Serco
Serco Shares Plunge on Rights Issue as Winston Churchill's Grandson Rupert Soames JoinsReuters

Serco shares plunged on market open after the embattled security revealed that it is aiming to launch a rights issue in order to boost its balance sheet following the electronic tagging scandal.

The Serco stock price fell by over 18% to 330.80p in the opening session.

After 28 April's trading session closed, the group said "it is reviewing its performance so far this year, which has been more challenging than expected."

"It has now become evident in the light of recent performance that we may need to reassess the level of risk implicit in the assumptions underlying our forecasts," it added.

"This may in turn require a material downward revision to expectations, and for us to review the appropriateness of our financing position. We will, therefore, be consulting with shareholders regarding the possibility of strengthening the balance sheet through an equity placing."

A rights issue in a publicly traded company is an offering of shares to existing shareholders, rather than to the general public.

Serco already issued a profit warning on 30 January.

Meanwhile, incoming chief executive Rupert Soames is joining Serco a month earlier than expected as the security giant looks to quickly rebuild its reputation in the electronic tagging scandal's wake.

Serco said Soames, who is the grandson of British wartime Prime Minister Winston Churchill, will now take the helm on May 1 rather than in June.

Former British Prime Minister Margaret Thatcher (C) and the grandson of Winston Churchill, Rupert Soames (R), at the unveiling ceremony of Sir Winston Churchill's statue in Prague, 1999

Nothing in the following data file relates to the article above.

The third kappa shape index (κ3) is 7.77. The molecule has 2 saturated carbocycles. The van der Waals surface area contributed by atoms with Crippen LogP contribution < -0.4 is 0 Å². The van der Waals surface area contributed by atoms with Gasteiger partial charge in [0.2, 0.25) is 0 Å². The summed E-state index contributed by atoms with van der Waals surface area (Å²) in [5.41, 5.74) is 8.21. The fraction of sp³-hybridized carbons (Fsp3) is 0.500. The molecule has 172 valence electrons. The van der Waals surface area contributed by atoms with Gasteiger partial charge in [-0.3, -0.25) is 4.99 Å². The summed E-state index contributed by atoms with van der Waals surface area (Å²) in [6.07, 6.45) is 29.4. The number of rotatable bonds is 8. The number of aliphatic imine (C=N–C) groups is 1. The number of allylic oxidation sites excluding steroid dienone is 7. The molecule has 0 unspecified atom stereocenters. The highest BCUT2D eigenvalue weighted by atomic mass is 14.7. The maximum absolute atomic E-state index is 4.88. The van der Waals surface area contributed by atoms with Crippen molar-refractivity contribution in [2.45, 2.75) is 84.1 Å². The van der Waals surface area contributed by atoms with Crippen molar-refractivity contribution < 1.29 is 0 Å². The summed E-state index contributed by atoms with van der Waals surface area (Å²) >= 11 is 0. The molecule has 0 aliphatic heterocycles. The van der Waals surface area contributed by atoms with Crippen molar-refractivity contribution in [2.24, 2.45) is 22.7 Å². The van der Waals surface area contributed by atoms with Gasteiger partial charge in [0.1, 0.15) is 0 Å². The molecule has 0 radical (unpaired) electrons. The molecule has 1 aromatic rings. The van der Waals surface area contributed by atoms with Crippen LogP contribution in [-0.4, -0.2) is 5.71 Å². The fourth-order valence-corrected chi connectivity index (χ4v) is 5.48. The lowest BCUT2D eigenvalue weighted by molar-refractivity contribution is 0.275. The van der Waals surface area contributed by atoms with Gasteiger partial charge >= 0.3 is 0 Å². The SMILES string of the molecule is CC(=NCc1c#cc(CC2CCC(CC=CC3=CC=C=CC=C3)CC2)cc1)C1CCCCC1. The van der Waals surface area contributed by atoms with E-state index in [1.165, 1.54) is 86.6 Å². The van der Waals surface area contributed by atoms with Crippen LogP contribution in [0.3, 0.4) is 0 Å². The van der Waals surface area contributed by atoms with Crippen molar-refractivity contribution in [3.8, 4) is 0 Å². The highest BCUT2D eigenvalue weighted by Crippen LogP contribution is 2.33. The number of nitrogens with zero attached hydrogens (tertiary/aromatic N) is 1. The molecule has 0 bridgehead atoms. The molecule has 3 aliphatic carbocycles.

Former British Prime Minister Margaret Thatcher (C) and the grandson of Winston Churchill, Rupert Soames (R), at the unveiling ceremony of Sir Winston Churchill's statue in Prague, 1999Reuters

He joins from his role as boss of energy firm Aggreko.

The business is under criminal investigation by the Serious Fraud Office (SFO) after it emerged that the Ministry of Justice had been overcharged on Serco's contract to carry out the electronic tagging of criminals.

In some cases it was alleged that taxpayers were billed for tagging work that was never carried out. Serco's rival G4S, another outsourcing firm, is also caught up in the scandal.

When the SFO investigation was announced, Serco's then chief executive Christopher Hyman quit.

Serco was subject to a ban on government contracts until February 2014 as a result of the tagging furore.

It has also paid back £68.5m to the Ministry of Justice and is undertaking a costly "corporate renewal" programme to refresh its culture, structure and processes.

To add to the company's troubles, it reported a 3.6% fall in profit for 2013 and warned of a difficult year ahead in 2014.